Developing an IP Strategy – A Guide to the Basics
By Rina Sond, Partner specialising in Company Commercial and Intellectual Property
With the average IP assets of a business being around 80%, it is vital for businesses to know and understand their intellectual property more than ever. The point of having any IP is to help a business protect and exploit what it has developed, be that a product, a process or a service offering. In order to exploit or commercialise what they have developed, it is imperative for businesses to have an IP strategy in place.
The first thing to do is to assess what IP your business owns, otherwise you can’t manage and protect it from damage or loss; and if you don’t manage it, you can’t make money from it! So, you may want to formulate a strategy considering the steps below.
- Identify your IP – do an audit and assess what IP is used in your business. There are free online tools which can help with this. Most importantly, check that you actually own the IP. A common misconception is that the IP in any work that a freelancer or consultant develops for you automatically belongs to you – but it does not! This is only the case if there is a written agreement confirming that the IP created will transfer to your business. Otherwise, the IP remains with the consultant. IP created by employees, on the other hand, will usually belong to the employer.
- Assess your IP – look at what is of value or what could potentially create value in your business; some IP may be worthless or simply not viable, so test the market. Get testers to sign an NDA to keep their comments & results confidential, or alternatively seek to register any registerable IP rights before publicly disclosing. As part of this exercise, assess any potential infringement risks by carrying out appropriate searches. Don’t forget copyright in any documents of value.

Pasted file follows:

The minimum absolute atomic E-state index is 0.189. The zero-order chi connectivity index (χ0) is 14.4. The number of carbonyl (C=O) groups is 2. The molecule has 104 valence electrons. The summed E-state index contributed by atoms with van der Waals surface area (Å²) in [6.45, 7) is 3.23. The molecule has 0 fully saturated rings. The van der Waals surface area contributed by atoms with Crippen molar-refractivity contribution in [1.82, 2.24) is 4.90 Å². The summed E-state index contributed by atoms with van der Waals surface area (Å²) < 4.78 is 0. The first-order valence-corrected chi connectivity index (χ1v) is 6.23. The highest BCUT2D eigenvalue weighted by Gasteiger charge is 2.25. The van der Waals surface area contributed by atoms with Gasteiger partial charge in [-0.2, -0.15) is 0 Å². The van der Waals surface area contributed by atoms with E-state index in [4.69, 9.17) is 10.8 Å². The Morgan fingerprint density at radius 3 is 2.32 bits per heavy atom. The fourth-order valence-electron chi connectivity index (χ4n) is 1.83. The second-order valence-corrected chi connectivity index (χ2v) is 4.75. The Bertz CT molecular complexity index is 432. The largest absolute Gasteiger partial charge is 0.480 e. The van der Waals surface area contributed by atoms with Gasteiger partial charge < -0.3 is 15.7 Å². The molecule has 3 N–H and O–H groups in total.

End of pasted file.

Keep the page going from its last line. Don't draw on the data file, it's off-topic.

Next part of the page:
- Protect your IP – Register those IP rights where applicable and worth protecting. Registration shows that it’s yours, and helps protect against ownership issues. Also think about future plans and consider extending protection to other territories too. If you can’t register any rights or where it’s not viable, then ensure that you keep it confidential (or as a trade secret); keep records, invoices, correspondence with distributors, etc. These records are good to build a shield against any unpredictable issues arising, as well as being good practice anyway, as they can help with claiming the various tax reliefs available.
- Exploit your IP – once you’ve got protected IP, the key to making money is to exploit it. You can actively use the IP to extract value, be that by building a recognised brand or by patenting a new innovative product. There are a wide range of different methods available, depending on a number of drivers.
- Monitor your IP – do actively monitor your market and your competitors to make sure that you or others are not infringing any IP. Conduct searches on Companies House, through the trade marks and patents registers; carry out domain name and google searches. This can be useful not only as a protective measure, but also in seeking out potential opportunities!
- Enforce your IP – It is only through monitoring your IP that you may uncover infringement of your IP rights. You should ensure that the value of the IP justifies any moves to protecting and enforcing those rights, as you will incur legal costs in taking action. However, having registered rights will put you in a much stronger position in the event of any infringement.
Please note the contents of this blog are given for information only and must not be relied upon. Legal advice should always be sought in relation to specific circumstances.